Perfecting Your To Do List in 2015 - Part Two: The Inside

Posted by Stacey Brown Randall

Last week I wrote the first half of this series on understanding how to leverage your to do list system and I specifically focused on the hardware – the type of planner to buy. (If you missed it please check it out here.)

This post is focused on the guts of your system – how to arrange and organize so you can gain control and clarity. When incorporating a new to do list system you need to understand that you may not get it exactly right the first time.

When I work with a client on creating their system we go into the process expecting to tweak what we designed as they start using it. You create in theory, you tweak in reality. Now this doesn’t mean we aren’t diligent in trying to get it right the first time, but the reality is how you think you will use it may be different from how you actually use it when you put it into practice.

So let’s dive in…I will first provide information on customizing the inside and then provide a few examples of how my current clients use their planners.

Sections:
If you are using hardware that allows you to customize the system then you have greater control over the sections within the planner. To have sections you need to be able to divide up the planner using labeled section dividers. The types of sections you want are unique to you and how you work. But some common sections within a planner include:

• Daily or Weekly To Dos
• Meeting Notes
• Future To Dos
• Projects
• Ideas (or Future Ideas)
• Personal

Folders:
If you include folders within your system you can keep all your papers and documents together when needed for an upcoming meeting or documents needed to complete a particular task. It eliminates the time waste of looking for what you need when you are trying to get things done. For example, if on your to do list is the task of completing and mailing in your business property tax information then you need to have the form with you to complete the task. If it is in a folder within your planner you can complete that task quickly.

Sections and folders are the two key parts to the inside of a planner. You can then further customize the sections by the type of paper you use (maybe grid paper for ideas and lined pages for to dos). Once you have your sections and folders in place you may find you need to include other parts so customize away. But these two – sections and folders - will get you started and could possibly be all you need. But I think the easiest way to explain how to use a customizable system is to share examples of how my clients use it.

Client A
One of my financial advisor clients divides his planner into sections so he can control where information goes. One of his sections includes Meeting Notes. So when he is in a meeting with a client and taking notes he can easily mark the action items that come from the meeting with a symbol (like an A circled, star, X, etc.). Then after the meeting he can transfer the action items/tasks onto his to do list. This way when he scans the notes to the client’s digital folder he doesn’t lose the action item. Ideally you would remove your client notes from the Meeting Notes sections after each meeting and add it to their file, scan and keep online or dispose of the notes if not needed anymore. You don’t want your planner to be the place where you have notes from meetings that happened in the summer of 2014 – your planner will become too big and unmanageable.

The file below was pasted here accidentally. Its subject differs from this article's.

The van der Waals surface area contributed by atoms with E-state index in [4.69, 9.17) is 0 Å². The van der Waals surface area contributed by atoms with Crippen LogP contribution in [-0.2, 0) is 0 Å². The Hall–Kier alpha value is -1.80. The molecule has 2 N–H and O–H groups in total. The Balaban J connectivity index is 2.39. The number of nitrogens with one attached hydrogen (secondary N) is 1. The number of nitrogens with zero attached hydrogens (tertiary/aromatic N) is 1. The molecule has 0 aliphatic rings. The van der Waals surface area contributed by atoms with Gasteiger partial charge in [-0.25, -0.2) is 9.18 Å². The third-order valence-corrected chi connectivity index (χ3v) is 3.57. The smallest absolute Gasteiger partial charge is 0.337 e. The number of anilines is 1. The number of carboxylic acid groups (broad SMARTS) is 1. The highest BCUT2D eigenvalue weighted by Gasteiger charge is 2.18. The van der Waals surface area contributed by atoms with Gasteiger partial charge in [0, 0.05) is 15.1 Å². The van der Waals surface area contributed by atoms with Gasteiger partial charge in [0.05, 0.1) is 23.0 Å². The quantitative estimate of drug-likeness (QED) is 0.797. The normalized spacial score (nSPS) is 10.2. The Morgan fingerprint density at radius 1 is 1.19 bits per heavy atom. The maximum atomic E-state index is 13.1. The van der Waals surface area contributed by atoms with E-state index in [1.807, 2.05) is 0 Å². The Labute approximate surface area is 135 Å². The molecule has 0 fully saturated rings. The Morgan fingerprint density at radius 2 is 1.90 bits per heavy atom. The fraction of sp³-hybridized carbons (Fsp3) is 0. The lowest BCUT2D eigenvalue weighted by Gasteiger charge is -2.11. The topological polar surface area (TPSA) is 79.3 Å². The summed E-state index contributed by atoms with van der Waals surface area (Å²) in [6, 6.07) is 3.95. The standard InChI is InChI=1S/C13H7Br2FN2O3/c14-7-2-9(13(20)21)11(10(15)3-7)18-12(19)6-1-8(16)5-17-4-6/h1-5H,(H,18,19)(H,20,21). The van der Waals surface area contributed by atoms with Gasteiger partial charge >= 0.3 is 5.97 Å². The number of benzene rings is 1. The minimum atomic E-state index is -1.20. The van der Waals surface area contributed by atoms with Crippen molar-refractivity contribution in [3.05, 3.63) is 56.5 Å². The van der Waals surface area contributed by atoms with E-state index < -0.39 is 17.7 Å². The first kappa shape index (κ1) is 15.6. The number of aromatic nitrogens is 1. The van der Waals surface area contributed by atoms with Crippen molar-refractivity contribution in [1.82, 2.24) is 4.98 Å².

Client B
One of my interior designer clients can at any given time be working on six to eight projects. As you can imagine there are a lot of moving pieces. When we worked together I uncovered that everything she did was by the client but she didn’t organize herself that way except for some client binders that held contracts and change orders. So we organized her planner by client so when a client called or she was on-site with the client all the notes, to dos and thoughts were right at her fingertips. When she finished a project she removed the client information from the planner and placed it in a notes section of the binder so all files could be kept together. Then when she started a new project she would add a divider section for the new client. This system worked for her because she was able to create a habit of reviewing the client sections weekly and from there creating her weekly “must get done” list (that had its own section in the planner, of course).

**A hint about your To Do List section – don’t operate daily from a running list of to dos which holds tasks that don’t have to be done for weeks or months. If you have that master list that has everything on it let that be in a section by itself and then get into the habit of pulling your priority items from that list on a weekly or daily basis creating a Daily or Weekly To Do List. You can then stay on track with what needs to get done today and not get bogged down by what you will need to do in March. And once the day or week is over you transfer what you didn’t do to the next daily or weekly list and throw the old list away.

If you have any trouble with creating your planner please let me know. You can contact me here.

Here’s to you becoming organized and in control of your to dos!

 

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